ISSL Reflections May 12 2024 Romans 4:13–25 Post 2

This passage begins with the claim that “the promise to Abraham [came] through the righteousness of faith.”

Take that as your starting point and as the lens through which you view this passage. Then ask yourself, “How can Paul make such a claim?”

Romans 4:13-25 (NRSVue)

For the promise that he would inherit the world did not come to Abraham or to his descendants through the law but through the righteousness of faith. For if it is the adherents of the law who are to be the heirs, faith is null and the promise is void. For the law brings wrath, but where there is no law, neither is there transgression.

For this reason the promise depends on faith, in order that it may rest on grace, so that it may be guaranteed to all his descendants, not only to the adherents of the law but also to those who share the faith of Abraham (who is the father of all of us, as it is written, “I have made you the father of many nations”), in the presence of the God in whom he believed, who gives life to the dead and calls into existence the things that do not exist. Hoping against hope, he believed that he would become “the father of many nations,” according to what was said, “So shall your descendants be.” He did not weaken in faith when he considered his own body, which was already as good as dead (for he was about a hundred years old), and the barrenness of Sarah’s womb. No distrust made him waver concerning the promise of God, but he grew strong in his faith as he gave glory to God, being fully convinced that God was able to do what he had promised. Therefore “it was reckoned to him as righteousness.” Now the words, “it was reckoned to him,” were written not for his sake alone but for ours also. It will be reckoned to us who believe in him who raised Jesus our Lord from the dead, who was handed over for our trespasses and was raised for our justification.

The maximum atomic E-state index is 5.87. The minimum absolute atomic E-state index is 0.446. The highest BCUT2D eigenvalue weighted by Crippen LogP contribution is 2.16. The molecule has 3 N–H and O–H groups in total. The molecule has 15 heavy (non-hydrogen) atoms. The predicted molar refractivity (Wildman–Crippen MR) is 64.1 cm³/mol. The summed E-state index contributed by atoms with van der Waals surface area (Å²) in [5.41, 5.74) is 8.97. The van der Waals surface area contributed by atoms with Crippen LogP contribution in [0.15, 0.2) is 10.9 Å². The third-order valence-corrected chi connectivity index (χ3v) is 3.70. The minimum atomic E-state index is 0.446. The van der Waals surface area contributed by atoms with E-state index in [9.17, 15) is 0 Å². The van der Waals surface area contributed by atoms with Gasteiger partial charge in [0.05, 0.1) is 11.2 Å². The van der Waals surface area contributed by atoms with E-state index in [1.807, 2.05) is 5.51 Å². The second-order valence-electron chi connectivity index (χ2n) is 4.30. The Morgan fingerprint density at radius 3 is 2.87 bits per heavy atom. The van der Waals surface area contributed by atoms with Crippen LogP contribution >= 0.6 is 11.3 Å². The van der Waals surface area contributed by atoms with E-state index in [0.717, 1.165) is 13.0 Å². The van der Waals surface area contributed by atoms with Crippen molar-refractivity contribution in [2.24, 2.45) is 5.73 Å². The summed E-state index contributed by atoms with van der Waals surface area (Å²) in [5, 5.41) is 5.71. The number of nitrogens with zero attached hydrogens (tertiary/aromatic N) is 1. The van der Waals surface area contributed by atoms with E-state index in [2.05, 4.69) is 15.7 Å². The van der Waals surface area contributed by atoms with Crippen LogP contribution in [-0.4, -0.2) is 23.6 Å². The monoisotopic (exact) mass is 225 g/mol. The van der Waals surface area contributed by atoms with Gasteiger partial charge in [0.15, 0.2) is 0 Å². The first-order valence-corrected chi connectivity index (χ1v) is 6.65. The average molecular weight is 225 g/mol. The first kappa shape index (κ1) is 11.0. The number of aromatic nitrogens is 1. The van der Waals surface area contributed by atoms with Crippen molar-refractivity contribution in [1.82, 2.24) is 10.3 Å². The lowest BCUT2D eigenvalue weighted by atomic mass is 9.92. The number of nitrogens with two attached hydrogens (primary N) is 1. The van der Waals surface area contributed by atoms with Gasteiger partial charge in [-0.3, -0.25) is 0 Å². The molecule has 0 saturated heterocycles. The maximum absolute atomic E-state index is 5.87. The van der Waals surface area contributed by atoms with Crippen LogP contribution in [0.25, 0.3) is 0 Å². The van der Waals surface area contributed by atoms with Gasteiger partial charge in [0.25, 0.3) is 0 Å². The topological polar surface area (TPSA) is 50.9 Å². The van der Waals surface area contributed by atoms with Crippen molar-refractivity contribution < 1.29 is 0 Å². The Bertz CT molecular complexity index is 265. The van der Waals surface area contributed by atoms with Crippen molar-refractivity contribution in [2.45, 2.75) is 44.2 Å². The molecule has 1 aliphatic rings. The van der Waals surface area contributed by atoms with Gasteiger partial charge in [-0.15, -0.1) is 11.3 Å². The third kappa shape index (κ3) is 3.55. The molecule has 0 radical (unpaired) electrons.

In this passage what we are told about faith?

What does it mean that others (maybe us?) can “share the faith of Abraham”?

Why would Paul write that Abraham was “Hoping against hope”?

Paul suggests that Abraham was “… fully convinced that God was able to do what he had promised.”

Can you think of a time or situation in your life when you were “fully convinced that God was able…”?

{ubi caritas et amor, Deus ibi est}

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